From tennis to track to bobsled, black women Olympians have been breaking records–and barriers.
At this year's summer Olympics in Rio, Simone Biles and Gabby Douglas are poised to serve up some serious competition in gymnastics. Lia Neal and Simone Manuel are making history as the first black women duo on the Olympic swim team. Venus and Serena need no introduction (or last name).
They are shining stars in a world that doesn't often shout out black women's achievements. But we been here, showing up and showing out.
Here's just a handful of the black American women who have competed at the Olympics throughout history, kicking ass and taking names the whole time.
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Pictured here on the winner's section of the Olympic podium at Wembley Stadium in the United Kingdom, Alice Coachman was the first black woman to win an Olympic gold medal. On August 7, 1948, the track and field athlete earned the gold for winning the women's high jump.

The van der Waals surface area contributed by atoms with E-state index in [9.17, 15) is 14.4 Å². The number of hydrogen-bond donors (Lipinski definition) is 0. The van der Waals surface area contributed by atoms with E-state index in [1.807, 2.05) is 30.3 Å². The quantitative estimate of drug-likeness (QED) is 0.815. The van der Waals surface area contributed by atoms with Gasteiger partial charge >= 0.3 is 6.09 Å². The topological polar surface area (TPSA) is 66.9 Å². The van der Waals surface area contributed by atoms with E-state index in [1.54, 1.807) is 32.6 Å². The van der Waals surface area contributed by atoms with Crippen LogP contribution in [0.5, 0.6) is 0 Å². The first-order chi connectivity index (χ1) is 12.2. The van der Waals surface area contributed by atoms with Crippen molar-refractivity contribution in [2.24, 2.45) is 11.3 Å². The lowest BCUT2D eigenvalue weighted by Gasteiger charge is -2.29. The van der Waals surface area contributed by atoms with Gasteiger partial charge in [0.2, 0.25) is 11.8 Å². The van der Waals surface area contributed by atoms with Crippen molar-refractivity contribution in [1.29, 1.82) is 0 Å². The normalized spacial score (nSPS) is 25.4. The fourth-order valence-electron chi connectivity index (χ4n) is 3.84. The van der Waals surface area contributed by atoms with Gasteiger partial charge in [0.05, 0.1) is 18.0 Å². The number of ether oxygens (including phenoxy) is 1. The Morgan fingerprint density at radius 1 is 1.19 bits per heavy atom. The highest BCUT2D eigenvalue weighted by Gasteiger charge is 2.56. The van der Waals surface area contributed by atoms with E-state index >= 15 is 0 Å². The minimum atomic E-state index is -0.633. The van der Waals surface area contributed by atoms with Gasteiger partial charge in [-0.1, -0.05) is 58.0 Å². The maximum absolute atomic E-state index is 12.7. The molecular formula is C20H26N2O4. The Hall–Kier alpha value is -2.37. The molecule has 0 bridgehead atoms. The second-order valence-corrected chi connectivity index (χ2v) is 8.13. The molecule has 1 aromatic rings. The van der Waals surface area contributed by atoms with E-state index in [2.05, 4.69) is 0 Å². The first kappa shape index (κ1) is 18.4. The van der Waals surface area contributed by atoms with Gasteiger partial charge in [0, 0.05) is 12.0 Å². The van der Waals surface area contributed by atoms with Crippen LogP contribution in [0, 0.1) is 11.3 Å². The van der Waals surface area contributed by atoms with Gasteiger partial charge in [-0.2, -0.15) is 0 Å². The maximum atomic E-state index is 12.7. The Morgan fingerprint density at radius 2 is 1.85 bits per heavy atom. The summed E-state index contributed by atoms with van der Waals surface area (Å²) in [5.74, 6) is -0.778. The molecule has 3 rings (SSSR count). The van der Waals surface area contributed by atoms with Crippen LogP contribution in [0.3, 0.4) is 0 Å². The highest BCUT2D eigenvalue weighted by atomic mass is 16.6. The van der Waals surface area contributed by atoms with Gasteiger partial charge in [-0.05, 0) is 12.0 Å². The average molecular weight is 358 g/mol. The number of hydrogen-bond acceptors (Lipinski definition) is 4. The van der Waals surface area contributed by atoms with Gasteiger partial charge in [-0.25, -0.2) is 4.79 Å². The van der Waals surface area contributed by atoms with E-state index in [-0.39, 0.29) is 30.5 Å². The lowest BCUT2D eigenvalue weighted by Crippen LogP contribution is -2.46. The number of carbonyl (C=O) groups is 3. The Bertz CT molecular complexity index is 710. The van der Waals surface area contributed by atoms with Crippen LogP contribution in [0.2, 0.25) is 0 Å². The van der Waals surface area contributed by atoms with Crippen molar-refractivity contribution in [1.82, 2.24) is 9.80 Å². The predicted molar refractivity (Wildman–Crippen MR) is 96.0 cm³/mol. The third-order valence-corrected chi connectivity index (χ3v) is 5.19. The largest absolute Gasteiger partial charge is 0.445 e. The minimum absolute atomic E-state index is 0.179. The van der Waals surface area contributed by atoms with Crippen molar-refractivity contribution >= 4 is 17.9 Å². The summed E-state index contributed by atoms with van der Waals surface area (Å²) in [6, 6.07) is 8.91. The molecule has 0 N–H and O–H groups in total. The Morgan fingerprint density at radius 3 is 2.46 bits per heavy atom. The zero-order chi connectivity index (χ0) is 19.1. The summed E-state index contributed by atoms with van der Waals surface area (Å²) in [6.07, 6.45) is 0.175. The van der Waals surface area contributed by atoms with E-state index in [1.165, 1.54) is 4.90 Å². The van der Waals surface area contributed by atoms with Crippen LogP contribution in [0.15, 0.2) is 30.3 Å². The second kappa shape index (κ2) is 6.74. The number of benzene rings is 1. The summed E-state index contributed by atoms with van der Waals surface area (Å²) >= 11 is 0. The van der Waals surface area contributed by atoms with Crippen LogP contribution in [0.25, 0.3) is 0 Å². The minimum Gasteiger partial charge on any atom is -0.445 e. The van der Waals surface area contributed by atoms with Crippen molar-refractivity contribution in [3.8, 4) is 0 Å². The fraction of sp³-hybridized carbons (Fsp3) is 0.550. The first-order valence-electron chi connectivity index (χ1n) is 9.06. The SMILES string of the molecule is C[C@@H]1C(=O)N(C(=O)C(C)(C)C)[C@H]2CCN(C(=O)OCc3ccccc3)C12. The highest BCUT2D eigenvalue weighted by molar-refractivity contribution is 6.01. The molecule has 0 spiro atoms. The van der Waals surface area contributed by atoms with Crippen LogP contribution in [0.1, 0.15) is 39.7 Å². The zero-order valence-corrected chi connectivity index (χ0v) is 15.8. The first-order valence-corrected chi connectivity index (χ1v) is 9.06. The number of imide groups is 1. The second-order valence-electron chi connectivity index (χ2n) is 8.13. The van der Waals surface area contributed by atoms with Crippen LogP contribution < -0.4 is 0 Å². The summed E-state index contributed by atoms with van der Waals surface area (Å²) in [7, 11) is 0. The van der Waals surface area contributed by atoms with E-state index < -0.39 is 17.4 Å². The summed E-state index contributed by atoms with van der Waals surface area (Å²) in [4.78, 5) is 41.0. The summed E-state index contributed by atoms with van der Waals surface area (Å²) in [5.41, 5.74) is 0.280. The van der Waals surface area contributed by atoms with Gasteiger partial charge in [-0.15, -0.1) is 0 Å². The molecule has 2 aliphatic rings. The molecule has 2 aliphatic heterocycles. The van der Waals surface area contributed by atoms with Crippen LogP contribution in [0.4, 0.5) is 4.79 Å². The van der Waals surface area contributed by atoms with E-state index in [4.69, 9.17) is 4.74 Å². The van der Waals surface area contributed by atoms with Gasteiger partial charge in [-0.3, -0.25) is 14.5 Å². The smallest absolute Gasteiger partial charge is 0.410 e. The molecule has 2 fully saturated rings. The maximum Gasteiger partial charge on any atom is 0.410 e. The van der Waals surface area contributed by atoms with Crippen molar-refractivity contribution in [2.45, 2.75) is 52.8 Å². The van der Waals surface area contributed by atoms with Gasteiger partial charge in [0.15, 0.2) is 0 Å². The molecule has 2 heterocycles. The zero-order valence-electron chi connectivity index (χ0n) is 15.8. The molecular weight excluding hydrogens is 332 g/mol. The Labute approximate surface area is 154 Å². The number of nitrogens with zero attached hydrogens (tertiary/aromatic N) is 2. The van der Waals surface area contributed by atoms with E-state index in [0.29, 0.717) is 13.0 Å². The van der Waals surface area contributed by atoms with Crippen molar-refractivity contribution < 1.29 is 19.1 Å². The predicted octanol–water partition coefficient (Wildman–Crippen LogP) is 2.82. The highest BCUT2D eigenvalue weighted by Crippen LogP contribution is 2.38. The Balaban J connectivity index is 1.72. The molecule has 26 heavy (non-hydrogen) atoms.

Wilma Rudolph, once referred to as the “Fastest Woman In The World,” became the first woman to win three track and field gold medals in one Olympics. During the 1960 Summer Olympics in Rome, she won gold medals for the 100-meter and 200-meter sprints–and brought the US a gold for the 4×100-meter relay.
Willye White was the first-ever 5-time US track Olympian. She competed in every single Olympics between 1956 and 1972, winning a silver medal for the long-jump in 1956 and another silver in 1964 for the 4×100-meter relay.